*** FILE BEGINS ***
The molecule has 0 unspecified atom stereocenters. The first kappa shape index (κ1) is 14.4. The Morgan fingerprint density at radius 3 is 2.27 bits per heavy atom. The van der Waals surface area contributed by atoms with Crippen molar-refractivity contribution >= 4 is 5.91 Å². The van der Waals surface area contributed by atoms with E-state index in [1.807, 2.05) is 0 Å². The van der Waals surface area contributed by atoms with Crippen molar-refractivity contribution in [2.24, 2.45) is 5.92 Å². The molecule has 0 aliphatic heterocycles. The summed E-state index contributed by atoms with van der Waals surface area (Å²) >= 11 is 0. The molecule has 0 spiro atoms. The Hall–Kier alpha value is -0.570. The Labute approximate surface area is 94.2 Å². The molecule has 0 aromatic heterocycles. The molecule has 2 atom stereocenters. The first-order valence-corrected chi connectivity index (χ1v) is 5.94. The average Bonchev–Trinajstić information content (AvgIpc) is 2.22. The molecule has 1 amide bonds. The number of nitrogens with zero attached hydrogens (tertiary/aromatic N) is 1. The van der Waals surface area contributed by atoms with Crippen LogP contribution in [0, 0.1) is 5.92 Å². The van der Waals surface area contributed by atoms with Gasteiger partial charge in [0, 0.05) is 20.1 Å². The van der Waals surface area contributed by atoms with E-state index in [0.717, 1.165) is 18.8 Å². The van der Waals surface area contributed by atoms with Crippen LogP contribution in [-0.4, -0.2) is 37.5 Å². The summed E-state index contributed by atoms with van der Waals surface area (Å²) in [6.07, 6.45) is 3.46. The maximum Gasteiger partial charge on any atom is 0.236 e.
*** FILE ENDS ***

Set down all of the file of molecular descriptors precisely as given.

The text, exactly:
The molecule has 0 unspecified atom stereocenters. The first kappa shape index (κ1) is 14.4. The Morgan fingerprint density at radius 3 is 2.27 bits per heavy atom. The van der Waals surface area contributed by atoms with Crippen molar-refractivity contribution >= 4 is 5.91 Å². The van der Waals surface area contributed by atoms with E-state index in [1.807, 2.05) is 0 Å². The van der Waals surface area contributed by atoms with Crippen molar-refractivity contribution in [2.24, 2.45) is 5.92 Å². The molecule has 0 aliphatic heterocycles. The summed E-state index contributed by atoms with van der Waals surface area (Å²) >= 11 is 0. The molecule has 0 spiro atoms. The Hall–Kier alpha value is -0.570. The Labute approximate surface area is 94.2 Å². The molecule has 0 aromatic heterocycles. The molecule has 2 atom stereocenters. The first-order valence-corrected chi connectivity index (χ1v) is 5.94. The average Bonchev–Trinajstić information content (AvgIpc) is 2.22. The molecule has 1 amide bonds. The number of nitrogens with zero attached hydrogens (tertiary/aromatic N) is 1. The van der Waals surface area contributed by atoms with Crippen LogP contribution in [0, 0.1) is 5.92 Å². The van der Waals surface area contributed by atoms with Gasteiger partial charge in [0, 0.05) is 20.1 Å². The van der Waals surface area contributed by atoms with E-state index in [0.717, 1.165) is 18.8 Å². The van der Waals surface area contributed by atoms with Crippen LogP contribution in [-0.4, -0.2) is 37.5 Å². The summed E-state index contributed by atoms with van der Waals surface area (Å²) in [6.07, 6.45) is 3.46. The maximum Gasteiger partial charge on any atom is 0.236 e.